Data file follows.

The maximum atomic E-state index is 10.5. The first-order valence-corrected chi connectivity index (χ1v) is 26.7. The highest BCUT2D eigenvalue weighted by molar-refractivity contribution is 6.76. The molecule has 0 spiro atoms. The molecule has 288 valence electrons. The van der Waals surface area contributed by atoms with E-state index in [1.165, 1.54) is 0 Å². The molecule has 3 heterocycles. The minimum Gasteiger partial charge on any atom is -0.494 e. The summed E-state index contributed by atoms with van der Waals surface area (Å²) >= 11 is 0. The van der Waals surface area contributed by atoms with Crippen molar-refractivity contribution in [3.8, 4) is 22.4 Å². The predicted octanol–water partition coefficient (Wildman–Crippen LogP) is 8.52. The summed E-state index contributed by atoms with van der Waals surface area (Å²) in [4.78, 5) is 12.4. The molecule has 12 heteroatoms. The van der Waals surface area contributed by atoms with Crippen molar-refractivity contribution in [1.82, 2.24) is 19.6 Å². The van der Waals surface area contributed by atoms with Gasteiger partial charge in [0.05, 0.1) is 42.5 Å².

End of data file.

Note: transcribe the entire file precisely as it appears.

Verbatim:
The maximum atomic E-state index is 10.5. The first-order valence-corrected chi connectivity index (χ1v) is 26.7. The highest BCUT2D eigenvalue weighted by molar-refractivity contribution is 6.76. The molecule has 0 spiro atoms. The molecule has 288 valence electrons. The van der Waals surface area contributed by atoms with E-state index in [1.165, 1.54) is 0 Å². The molecule has 3 heterocycles. The minimum Gasteiger partial charge on any atom is -0.494 e. The summed E-state index contributed by atoms with van der Waals surface area (Å²) >= 11 is 0. The van der Waals surface area contributed by atoms with Crippen molar-refractivity contribution in [3.8, 4) is 22.4 Å². The predicted octanol–water partition coefficient (Wildman–Crippen LogP) is 8.52. The summed E-state index contributed by atoms with van der Waals surface area (Å²) in [4.78, 5) is 12.4. The molecule has 12 heteroatoms. The van der Waals surface area contributed by atoms with Crippen molar-refractivity contribution in [1.82, 2.24) is 19.6 Å². The van der Waals surface area contributed by atoms with Gasteiger partial charge in [0.05, 0.1) is 42.5 Å².